By Emma Reynolds

It’s not uncommon to hear the World Food Market before you see it, courtesy of the fridge-size speakers that blast every music genre, from pop to Latin to Afrobeat. The outdoor eatery is hard to miss, surrounded by soaring buildings that reach far above the tiny community. 

The market is a jumble of mismatched shipping containers that line the sidewalk, set beside each other in no particular pattern. The colourful kiosks form a mini food village, each adorned with decorations that make them resemble proud little homes. Some use flowers and vines to freshen up their booths, while others have small flags. String lights hang in a loose crisscross pattern above the centre of the market where a wooden canopy provides shelter from rain and snow.

“It has become a landmark that everyone enjoys,” said Khalil Assaad, owner of the market. “Students, couples and families all come to enjoy the cozy and safe atmosphere.” 

The World Food Market is one of very few outdoor food markets in Toronto and the only one that is open year-round. However, the market’s reign will come to an end in a year or two because the site is slated to be developed into an apartment building, bringing this landmark’s chapter to an abrupt conclusion. 

The market features 23 stalls that serve food from all over the world, from Mexican tacos and burritos to vegan poutines and stuffed Himalayan momos. Most dishes cost under $10, making it a popular destination. The market is situated at the corner of Yonge and Gould Streets, sandwiched between Yonge-Dundas Square and the Toronto Metropolitan University campus. 

Each of the vendors sells different foods, which means there is little room for competition, “This is how it became so successful because when people come here, they know they’re going to get 23 different things,” said Assaad.

Karma Tsetar, the owner of Karma’s Kitchen, has seen his business grow since he was one of the first vendors when the market opened in 2018. His place is a stationary food truck decorated with bright string lights that illuminate a menu of spring rolls, samosas and noodle dishes. 

After working for almost 15 years at McDonald’s, where he managed six locations, Tsetar decided that it was time to open a restaurant that felt closer to home. 

“I wanted to do something authentic, something that’s connected to my roots. I wanted to promote my culture,” said Tsetar in between phone calls from workers at his other restaurant.. 

He began his first Karma’s Kitchen seven years ago with his father, who cooked the steamed and fried momos that they served all over Toronto in their food truck. One day, , he noticed the World Food Market and contacted Assaad to ask if he could park his truck on the site.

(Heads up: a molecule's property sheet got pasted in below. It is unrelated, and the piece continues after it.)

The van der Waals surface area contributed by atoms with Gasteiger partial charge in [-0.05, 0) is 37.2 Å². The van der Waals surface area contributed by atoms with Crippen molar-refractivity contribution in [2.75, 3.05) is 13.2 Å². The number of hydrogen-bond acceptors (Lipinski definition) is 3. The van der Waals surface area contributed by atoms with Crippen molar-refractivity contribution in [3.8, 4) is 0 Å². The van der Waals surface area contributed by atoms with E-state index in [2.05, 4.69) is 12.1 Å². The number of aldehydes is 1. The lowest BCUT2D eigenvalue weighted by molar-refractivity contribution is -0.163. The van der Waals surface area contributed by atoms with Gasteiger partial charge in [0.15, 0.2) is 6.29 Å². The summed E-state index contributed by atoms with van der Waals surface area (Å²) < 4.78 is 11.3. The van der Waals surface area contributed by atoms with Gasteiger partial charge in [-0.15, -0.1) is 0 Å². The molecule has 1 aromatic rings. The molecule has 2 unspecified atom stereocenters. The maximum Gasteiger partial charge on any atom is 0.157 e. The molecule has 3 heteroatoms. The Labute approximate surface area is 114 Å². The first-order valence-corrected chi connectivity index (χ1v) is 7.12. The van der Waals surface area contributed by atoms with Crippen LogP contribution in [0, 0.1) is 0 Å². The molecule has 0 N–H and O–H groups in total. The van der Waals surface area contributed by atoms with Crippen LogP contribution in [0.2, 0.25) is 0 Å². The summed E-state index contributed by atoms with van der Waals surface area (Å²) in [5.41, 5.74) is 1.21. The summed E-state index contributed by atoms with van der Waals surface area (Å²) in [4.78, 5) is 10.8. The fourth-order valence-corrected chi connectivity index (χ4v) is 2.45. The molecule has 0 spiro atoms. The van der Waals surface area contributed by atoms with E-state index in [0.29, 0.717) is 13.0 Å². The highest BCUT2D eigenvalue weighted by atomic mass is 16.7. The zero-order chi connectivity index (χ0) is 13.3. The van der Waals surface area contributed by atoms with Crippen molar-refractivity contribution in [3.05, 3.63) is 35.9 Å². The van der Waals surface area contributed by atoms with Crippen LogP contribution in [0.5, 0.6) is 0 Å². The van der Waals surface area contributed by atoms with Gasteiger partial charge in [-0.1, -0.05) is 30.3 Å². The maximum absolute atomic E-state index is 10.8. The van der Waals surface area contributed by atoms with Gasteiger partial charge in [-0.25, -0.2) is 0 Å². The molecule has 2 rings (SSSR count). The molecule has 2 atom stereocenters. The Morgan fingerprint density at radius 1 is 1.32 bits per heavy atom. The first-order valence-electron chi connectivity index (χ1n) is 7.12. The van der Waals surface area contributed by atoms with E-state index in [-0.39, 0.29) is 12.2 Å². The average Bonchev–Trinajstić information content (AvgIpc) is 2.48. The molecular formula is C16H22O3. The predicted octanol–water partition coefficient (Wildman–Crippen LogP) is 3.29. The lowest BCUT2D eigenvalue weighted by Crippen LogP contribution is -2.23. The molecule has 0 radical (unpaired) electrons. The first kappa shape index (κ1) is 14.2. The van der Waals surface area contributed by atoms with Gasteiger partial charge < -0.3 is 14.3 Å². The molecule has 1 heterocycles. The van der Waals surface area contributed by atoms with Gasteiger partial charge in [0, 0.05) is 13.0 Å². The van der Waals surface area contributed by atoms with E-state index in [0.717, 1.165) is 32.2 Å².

Tsetar said the food truck soon became profitable enough to run two other locations, one on Gerrard Street and another takeout kiosk near the St. Lawrence Market. 

He said the pending closure of the World Food Market is unfortunate, but he is thankful for the opportunity it gave him to grow his business. 

“We work as a family, we don’t work as a competitor and we want each other to succeed,” said Tsetar proudly.   

Brunchin, located beside Tsetar’s shop, is another vendor that has seen its business grow since becoming a part of the World Food Market. Its shed-like exterior is decorated with wallpaper patterned in little coffee cups and big bold yellow letters that spell cafe.

Owners Monica Navas and Ralph King started selling crepes and desserts in 2021 and welcomed Paul Hogan as their new partner about a year later. Hogan, who brought his own spin on Indian-style cuisine to the menu, said their goal was to cater to students with affordable prices and they quickly contacted Assaad when they saw that the World Food Market was just steps from TMU. 

With the market closing soon, they are busy with plans to open a sit-down restaurant at Parliament and Wellesley Streets. 

“This place helped us get some money and ideas to expand our business,” explained Hogan, who juggled phone calls about their up-and-coming restaurant while serving customers..   

The vendor owners are a tight-knit group, keeping in constant contact with each other in case anyone has problems or needs help. The market’s pending closure is a drawback since most depend on the heavy foot traffic and client base they have built over the years. However, many of the owners are optimistic about the future.

Assaad’s plan to build a high-rise apartment building on this site has been in the works for years, with the market a temporary way to use the space while he waits for the City of Toronto to approve the build. This is the fifth year that the market has operated and Assaad estimates it will close in another year or two  

Assaad says he hopes to revive the spirit of the market with an indoor food court in the base of the new building. However, it is not clear that the businesses currently stationed at the market will be able to return.

Hogan and Tsetar are as busy as ever preparing for the future, making phone calls and organizing plans for their restaurant locations. 

“Everyone will move when the time comes but until then we are here and we will enjoy it while it lasts,” said Tsetar with a smile.